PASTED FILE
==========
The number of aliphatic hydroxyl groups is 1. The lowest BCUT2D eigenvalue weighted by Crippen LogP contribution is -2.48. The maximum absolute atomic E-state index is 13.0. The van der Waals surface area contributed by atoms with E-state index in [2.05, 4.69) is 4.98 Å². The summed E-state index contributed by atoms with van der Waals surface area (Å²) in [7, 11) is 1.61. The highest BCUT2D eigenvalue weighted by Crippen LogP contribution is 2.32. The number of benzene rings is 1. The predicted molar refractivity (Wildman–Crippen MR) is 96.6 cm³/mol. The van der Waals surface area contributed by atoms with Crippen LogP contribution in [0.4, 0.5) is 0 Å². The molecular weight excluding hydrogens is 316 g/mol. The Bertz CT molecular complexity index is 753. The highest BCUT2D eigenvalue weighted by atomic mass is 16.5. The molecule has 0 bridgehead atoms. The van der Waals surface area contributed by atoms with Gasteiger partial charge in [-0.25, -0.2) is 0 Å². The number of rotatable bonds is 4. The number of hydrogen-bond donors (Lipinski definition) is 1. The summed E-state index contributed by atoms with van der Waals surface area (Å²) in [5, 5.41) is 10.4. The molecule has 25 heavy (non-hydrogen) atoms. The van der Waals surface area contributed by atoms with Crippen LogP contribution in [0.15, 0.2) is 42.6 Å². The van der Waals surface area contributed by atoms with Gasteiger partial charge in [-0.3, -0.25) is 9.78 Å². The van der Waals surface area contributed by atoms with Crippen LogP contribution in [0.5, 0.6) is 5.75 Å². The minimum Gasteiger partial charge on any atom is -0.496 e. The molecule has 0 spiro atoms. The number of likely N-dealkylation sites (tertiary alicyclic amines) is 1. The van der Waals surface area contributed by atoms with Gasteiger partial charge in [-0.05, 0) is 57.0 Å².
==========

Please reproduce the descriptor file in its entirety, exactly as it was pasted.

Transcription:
The number of aliphatic hydroxyl groups is 1. The lowest BCUT2D eigenvalue weighted by Crippen LogP contribution is -2.48. The maximum absolute atomic E-state index is 13.0. The van der Waals surface area contributed by atoms with E-state index in [2.05, 4.69) is 4.98 Å². The summed E-state index contributed by atoms with van der Waals surface area (Å²) in [7, 11) is 1.61. The highest BCUT2D eigenvalue weighted by Crippen LogP contribution is 2.32. The number of benzene rings is 1. The predicted molar refractivity (Wildman–Crippen MR) is 96.6 cm³/mol. The van der Waals surface area contributed by atoms with Crippen LogP contribution in [0.4, 0.5) is 0 Å². The molecular weight excluding hydrogens is 316 g/mol. The Bertz CT molecular complexity index is 753. The highest BCUT2D eigenvalue weighted by atomic mass is 16.5. The molecule has 0 bridgehead atoms. The van der Waals surface area contributed by atoms with Gasteiger partial charge in [-0.25, -0.2) is 0 Å². The number of rotatable bonds is 4. The number of hydrogen-bond donors (Lipinski definition) is 1. The summed E-state index contributed by atoms with van der Waals surface area (Å²) in [5, 5.41) is 10.4. The molecule has 25 heavy (non-hydrogen) atoms. The van der Waals surface area contributed by atoms with Crippen LogP contribution in [0.15, 0.2) is 42.6 Å². The van der Waals surface area contributed by atoms with Gasteiger partial charge in [-0.3, -0.25) is 9.78 Å². The van der Waals surface area contributed by atoms with Crippen LogP contribution in [0.5, 0.6) is 5.75 Å². The minimum Gasteiger partial charge on any atom is -0.496 e. The molecule has 0 spiro atoms. The number of likely N-dealkylation sites (tertiary alicyclic amines) is 1. The van der Waals surface area contributed by atoms with Gasteiger partial charge in [-0.05, 0) is 57.0 Å².